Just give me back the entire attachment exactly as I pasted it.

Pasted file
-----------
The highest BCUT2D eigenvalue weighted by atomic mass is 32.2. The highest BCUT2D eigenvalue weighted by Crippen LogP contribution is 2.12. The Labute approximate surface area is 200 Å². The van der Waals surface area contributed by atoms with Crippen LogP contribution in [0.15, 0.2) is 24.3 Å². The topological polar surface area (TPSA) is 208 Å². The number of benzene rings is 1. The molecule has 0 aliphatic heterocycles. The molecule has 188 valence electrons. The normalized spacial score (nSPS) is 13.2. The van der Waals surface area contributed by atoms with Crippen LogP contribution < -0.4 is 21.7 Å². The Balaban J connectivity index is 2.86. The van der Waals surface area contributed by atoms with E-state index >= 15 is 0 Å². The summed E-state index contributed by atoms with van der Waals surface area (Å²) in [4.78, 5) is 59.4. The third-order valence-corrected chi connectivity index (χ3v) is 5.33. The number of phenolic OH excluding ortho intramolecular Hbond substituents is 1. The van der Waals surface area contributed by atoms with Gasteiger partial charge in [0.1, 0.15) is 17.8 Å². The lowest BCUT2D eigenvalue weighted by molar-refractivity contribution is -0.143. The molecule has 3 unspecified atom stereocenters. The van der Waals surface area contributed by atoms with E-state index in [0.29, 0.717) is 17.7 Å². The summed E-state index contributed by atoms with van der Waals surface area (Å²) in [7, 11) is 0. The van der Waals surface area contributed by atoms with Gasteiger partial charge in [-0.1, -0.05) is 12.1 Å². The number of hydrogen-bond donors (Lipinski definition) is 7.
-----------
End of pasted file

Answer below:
The highest BCUT2D eigenvalue weighted by atomic mass is 32.2. The highest BCUT2D eigenvalue weighted by Crippen LogP contribution is 2.12. The Labute approximate surface area is 200 Å². The van der Waals surface area contributed by atoms with Crippen LogP contribution in [0.15, 0.2) is 24.3 Å². The topological polar surface area (TPSA) is 208 Å². The number of benzene rings is 1. The molecule has 0 aliphatic heterocycles. The molecule has 188 valence electrons. The normalized spacial score (nSPS) is 13.2. The van der Waals surface area contributed by atoms with Crippen LogP contribution < -0.4 is 21.7 Å². The Balaban J connectivity index is 2.86. The van der Waals surface area contributed by atoms with E-state index >= 15 is 0 Å². The summed E-state index contributed by atoms with van der Waals surface area (Å²) in [4.78, 5) is 59.4. The third-order valence-corrected chi connectivity index (χ3v) is 5.33. The number of phenolic OH excluding ortho intramolecular Hbond substituents is 1. The van der Waals surface area contributed by atoms with Gasteiger partial charge in [0.1, 0.15) is 17.8 Å². The lowest BCUT2D eigenvalue weighted by molar-refractivity contribution is -0.143. The molecule has 3 unspecified atom stereocenters. The van der Waals surface area contributed by atoms with E-state index in [0.29, 0.717) is 17.7 Å². The summed E-state index contributed by atoms with van der Waals surface area (Å²) in [7, 11) is 0. The van der Waals surface area contributed by atoms with Gasteiger partial charge in [-0.1, -0.05) is 12.1 Å². The number of hydrogen-bond donors (Lipinski definition) is 7.